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Ghosts of the Jungle

Burma's Karen National Liberation Army is the most effective guerrilla fighting force active today. They usually don’t take too kindly to outsiders, especially those with cameras, but somehow I—a curious Canadian photographer—managed to embed with the...

Over the last 63 years, Burma has been carrying out a methodical ethnic cleansing program against the country’s minorities, relying on terrifying tactics such as state-sponsored rape and the mass slaughter of civilians. At the eastern edge of the country, along the Thai border, this genocide has turned into a protracted, never-ending battle between the Burmese government and the Karen ethnic group.

After decades of fighting, the Karen National Liberation Army (KNLA) has become the most feared opponent of the Burmese army; some cite it as the most effective guerrilla fighting force active today. It’s also one of the few insurgent groups that isn’t considered a terrorist organization by the US, possibly because the KNLA is 100 percent antidrug and exceptionally talented at blowing up government-run meth labs in the middle of the jungle (you know, the ones that supply the majority of Asia’s methamphetamine).

They usually don’t take too kindly to outsiders, especially those with cameras, but somehow I—a curious Canadian photographer—managed to embed with the KNLA’s Special Forces division.

It took a lot of work (including the help of a shady mercenary) to arrange an introduction with one of the KNLA’s top officers, Colonel Ner Dah Mya. After a tense meeting, the colonel granted me access to the rebel-held territory known as Kawthoolei.

Entering the region is especially nerveracking because it’s an active jungle battlefield littered with mines. According to the Thai Royal Army, over 70 percent of the 1,268-mile border has been seeded with antipersonnel explosives. Realizing that every step you take could be your last is a total mindfuck, but when you’re flanked by guys who kill everything that moves for a living and are known as “jungle ghosts,” you quickly learn to mimic them and act unfazed.

The cultural suppression of the Karen (among other things, their language isn’t taught in government-run schools) angers the KNLA so much that they’re willing to take drastic action to protect their way of life. They spend years in malarial jungles far away from their families and face death every day. Despite their extreme and dedicated lifestyle, when they weren’t out garroting Burmese death squads, they actually were fun guys to hang out with. In the 14 days I spent with the KNLA, between happy-water (alcohol) binges, jungle offensives, and epic treks, I realized they aren’t your stereotypical hedonistic, villageburning, amoral modern guerrilla army. They are something more human. For instance, SeeTu is not only an explosives expert but also the resident musical entertainer and historian. He almost shit his pants with excitement when he realized that I was from the same country as his favorite pop star of all time—ShaniaTwain.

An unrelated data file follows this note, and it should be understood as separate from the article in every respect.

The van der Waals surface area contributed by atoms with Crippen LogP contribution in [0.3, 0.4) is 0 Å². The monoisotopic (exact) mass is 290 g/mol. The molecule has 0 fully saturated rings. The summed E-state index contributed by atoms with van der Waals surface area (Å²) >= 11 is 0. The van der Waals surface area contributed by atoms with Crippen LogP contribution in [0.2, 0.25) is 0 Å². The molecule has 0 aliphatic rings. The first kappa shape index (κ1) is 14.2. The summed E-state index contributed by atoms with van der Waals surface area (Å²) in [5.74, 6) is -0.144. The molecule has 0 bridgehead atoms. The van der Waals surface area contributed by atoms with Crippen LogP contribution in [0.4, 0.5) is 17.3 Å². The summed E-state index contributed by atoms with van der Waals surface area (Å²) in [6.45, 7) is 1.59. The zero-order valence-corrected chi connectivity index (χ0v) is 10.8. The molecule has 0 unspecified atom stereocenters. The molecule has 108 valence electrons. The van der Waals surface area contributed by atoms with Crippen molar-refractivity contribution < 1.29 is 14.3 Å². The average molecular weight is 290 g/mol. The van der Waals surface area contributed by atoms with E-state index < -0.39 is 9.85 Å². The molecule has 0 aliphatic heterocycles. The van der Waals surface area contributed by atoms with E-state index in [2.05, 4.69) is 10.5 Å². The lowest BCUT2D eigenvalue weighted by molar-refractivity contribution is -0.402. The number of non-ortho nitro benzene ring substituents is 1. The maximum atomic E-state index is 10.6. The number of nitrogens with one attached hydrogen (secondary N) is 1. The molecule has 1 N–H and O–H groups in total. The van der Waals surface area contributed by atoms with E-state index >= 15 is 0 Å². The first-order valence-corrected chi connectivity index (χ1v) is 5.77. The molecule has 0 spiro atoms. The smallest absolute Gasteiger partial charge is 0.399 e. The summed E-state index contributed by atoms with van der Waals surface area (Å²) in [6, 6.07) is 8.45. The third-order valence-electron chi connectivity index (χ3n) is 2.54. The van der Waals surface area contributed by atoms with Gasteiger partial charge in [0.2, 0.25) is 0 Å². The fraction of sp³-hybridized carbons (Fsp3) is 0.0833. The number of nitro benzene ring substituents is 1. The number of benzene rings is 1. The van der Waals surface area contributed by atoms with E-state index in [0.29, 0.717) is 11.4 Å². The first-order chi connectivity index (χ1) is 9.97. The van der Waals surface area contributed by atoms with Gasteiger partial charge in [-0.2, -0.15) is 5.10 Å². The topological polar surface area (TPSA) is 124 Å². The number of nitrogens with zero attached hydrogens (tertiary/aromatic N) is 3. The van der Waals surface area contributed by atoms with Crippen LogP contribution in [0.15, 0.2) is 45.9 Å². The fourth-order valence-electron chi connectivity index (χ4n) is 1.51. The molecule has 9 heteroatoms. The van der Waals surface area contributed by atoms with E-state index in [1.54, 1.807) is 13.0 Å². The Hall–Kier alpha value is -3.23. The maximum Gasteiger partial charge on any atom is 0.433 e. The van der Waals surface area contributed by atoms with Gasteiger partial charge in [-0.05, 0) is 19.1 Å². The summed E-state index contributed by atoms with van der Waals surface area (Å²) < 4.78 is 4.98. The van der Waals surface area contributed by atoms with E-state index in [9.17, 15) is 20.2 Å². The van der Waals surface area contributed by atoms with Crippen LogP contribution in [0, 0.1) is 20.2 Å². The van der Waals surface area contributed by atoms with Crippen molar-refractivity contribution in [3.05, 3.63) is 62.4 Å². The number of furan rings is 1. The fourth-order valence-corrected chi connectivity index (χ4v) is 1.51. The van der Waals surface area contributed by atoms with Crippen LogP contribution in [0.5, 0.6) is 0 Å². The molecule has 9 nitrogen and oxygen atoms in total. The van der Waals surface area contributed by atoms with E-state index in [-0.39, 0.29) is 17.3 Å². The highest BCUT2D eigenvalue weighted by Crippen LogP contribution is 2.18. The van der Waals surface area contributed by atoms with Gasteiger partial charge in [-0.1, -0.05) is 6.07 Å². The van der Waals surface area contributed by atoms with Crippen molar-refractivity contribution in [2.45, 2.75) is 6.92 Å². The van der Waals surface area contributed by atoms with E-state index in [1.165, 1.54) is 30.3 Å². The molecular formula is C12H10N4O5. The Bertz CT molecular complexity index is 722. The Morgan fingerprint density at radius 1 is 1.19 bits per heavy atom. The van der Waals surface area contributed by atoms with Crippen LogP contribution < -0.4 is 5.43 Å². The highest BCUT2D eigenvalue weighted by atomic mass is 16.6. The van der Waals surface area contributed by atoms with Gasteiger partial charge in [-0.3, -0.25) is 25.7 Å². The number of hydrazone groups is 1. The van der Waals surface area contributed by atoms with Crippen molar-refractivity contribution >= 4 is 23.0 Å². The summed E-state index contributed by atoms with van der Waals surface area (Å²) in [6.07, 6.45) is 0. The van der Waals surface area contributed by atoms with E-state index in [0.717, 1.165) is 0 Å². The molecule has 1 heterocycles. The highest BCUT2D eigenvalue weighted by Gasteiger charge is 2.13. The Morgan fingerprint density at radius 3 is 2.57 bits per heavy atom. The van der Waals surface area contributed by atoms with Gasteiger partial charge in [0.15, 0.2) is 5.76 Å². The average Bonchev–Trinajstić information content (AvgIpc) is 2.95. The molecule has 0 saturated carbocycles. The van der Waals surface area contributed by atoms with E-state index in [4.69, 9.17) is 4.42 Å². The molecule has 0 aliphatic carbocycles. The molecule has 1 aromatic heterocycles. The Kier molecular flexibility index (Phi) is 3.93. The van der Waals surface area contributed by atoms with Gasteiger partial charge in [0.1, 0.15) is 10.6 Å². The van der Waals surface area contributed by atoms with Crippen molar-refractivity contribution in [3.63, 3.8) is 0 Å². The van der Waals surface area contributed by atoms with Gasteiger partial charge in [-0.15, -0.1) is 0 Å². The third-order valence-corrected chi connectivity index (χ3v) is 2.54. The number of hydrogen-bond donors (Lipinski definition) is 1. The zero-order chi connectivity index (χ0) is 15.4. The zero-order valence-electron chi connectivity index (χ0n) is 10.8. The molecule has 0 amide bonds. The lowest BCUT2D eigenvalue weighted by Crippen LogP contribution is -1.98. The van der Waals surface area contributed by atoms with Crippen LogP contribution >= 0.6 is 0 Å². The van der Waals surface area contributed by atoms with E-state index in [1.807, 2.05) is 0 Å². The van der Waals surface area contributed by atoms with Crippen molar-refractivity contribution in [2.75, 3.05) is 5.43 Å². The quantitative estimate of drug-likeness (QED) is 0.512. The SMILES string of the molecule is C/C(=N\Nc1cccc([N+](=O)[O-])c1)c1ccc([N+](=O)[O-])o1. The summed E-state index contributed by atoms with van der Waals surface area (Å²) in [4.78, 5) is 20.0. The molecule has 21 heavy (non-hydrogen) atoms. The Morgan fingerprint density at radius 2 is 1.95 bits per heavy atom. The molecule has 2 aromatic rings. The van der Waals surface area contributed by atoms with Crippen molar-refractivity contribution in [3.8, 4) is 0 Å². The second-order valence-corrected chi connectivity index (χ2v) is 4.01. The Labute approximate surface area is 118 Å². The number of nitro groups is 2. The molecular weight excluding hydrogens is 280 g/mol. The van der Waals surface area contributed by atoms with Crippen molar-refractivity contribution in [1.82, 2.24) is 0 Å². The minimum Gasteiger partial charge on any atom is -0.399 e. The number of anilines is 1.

One of the youngest soldiers in the KNLA, An No knows his way around an AK just fine.

Just after entering Karen-held territory, the soldiers cluster together in the bed of a pickup to do a weapons check.

Two young soldiers hang out while waiting for orders to come down the chain of command.

A soldier walks through a downpour as he arrives in the village of Maw Kee.

A soldier takes a smoke break on a trek to a waterfall that only eight foreigners have seen according to Colonel Ner Dah Mya. Yes, he was that specific.

Lucky, one of the KNLA ghosts, showing off his back piece.

When asked about his bandana, Nah Na said he had no idea who Bob Marley was.

Two years ago, at the age of 63, Thoo Goo decided to go and fight for his people’s freedom.

See Tu and two other ghosts ride on a Land Cruiser during patrol.

Pe Yat, Bryan’s personal bodyguard, carries a grenade launcher at all times.

Nah Na sports a set of homemade good-luck Karen face tats.